Monday 26th February 2018
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Investors will eye Federal Reserve chair Jerome Powell’s first testimony to Congress as well as a slew of US economic reports for clues on the incline of the path of interest rate increases.
Powell, who succeeded Janet Yellen this month, testifies before House and Senate committees on Tuesday and Thursday. The Fed’s semiannual monetary policy report, already released last Friday, did not signal anything that suggested central policy makers have changed their mind about their plans to hike interest rates three times this year.
Recent wage data had spurred concern about a steeper path of rate hikes, helping to trigger a correction in US equities.
US Treasuries climbed on Friday, sending yields on the 10-year note five basis points lower to 2.87 percent.
Declining bond yields underpinned Wall Street, which continued to recover from its drop earlier this month.
The Dow Jones Industrial Average rallied 1.4 percent, while the Standard & Poor’s 500 Index advanced 1.6 percent, and the Nasdaq Composite Index jumped 1.8 percent.
“Certainly bond yields pulling back today is helpful for stocks, at least for the short term, that has been the narrative that is out there — that higher bond yields are weighing on stocks and this preoccupation with 3 percent,” Willie Delwiche, investment strategist at Baird in Milwaukee, told Reuters on Friday. “So moving away from that, for today at least, provides a bid for equities.”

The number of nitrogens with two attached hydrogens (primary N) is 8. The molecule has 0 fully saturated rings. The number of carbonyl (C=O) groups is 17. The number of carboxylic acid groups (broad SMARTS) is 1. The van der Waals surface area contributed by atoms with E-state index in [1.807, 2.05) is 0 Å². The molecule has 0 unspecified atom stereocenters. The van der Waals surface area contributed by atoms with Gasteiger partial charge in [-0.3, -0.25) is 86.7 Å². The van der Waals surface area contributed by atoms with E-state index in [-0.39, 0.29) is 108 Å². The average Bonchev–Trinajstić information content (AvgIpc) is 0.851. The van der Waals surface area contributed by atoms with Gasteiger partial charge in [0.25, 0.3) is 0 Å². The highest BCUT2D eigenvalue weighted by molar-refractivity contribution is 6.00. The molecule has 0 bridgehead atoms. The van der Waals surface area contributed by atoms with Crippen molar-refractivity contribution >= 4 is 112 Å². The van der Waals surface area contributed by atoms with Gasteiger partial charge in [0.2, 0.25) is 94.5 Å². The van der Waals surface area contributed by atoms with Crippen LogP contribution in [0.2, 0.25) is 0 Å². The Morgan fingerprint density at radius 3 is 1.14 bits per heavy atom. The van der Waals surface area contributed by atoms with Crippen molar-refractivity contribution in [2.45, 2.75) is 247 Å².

Other Fed officials scheduled to speak this week include James Bullard today and William Dudley on Thursday.
There are several US housing market reports on tap including new home sales today, S&P Corelogic Case-Shiller and FHFA house prices indices, on Tuesday, and the pending home sales index on Wednesday.
Another host of economic data slated for release include Chicago Fed national activity index and Dallas Fed manufacturing survey, due today; durable goods orders, international trade in goods, retail and wholesale inventories, consumer confidence, and Richmond Fed manufacturing index, due Tuesday; gross domestic product, and Chicago PMI, due Wednesday; weekly jobless claims, personal income and outlays including core PCE, ISM manufacturing index, and construction spending, due Thursday; as well as consumer sentiment, due Friday.
"Core PCE, the Fed’s preferred measure of inflation, will be closely watched by markets to see the effect of stronger growth, higher oil prices and a tighter labour market on inflation," National Australia Bank said in a note on Friday. "Markets will also be looking for other signs of a robust economy from ISMs and durable goods data, although both are expected to ease."
Wall Street’s fear gauge — the CBOE Volatility Index or the VIX — dropped 11.9 percent on Friday to 16.49, the lowest close since February 1. It briefly spiked to more than 50 earlier this month.
“Concerns about interest rates are overblown,” Don Townswick, the director of equities at Hartford, Connecticut-based Conning, told Bloomberg. “The markets will tend to remain strong. Historically markets have been strong during the first 18 to 24 months of rising interest rates as long as inflation is under control.”
For the week, the Dow rose 0.4 percent, the S&P 500 added 0.6 percent and the Nasdaq climbed 1.4 percent.
In Europe, the Stoxx 600 Index ended Friday with a 0.2 percent advance from the previous day’s close.
Investors will be listening closely to European Central Bank president Mario Draghi who is set to deliver testimony before the European Parliament’s Economic and Monetary Affairs Committee today.
“With no other speeches from Draghi on the calendar, this appears to be his last big chance to deliver any substantial messages before the March 8th ECB meeting,” TD Securities said in a note on Friday. “However, we expect him to stick to the same message of patience and prudence, with no real indication of veering away from the ECB’s current forward guidance.”
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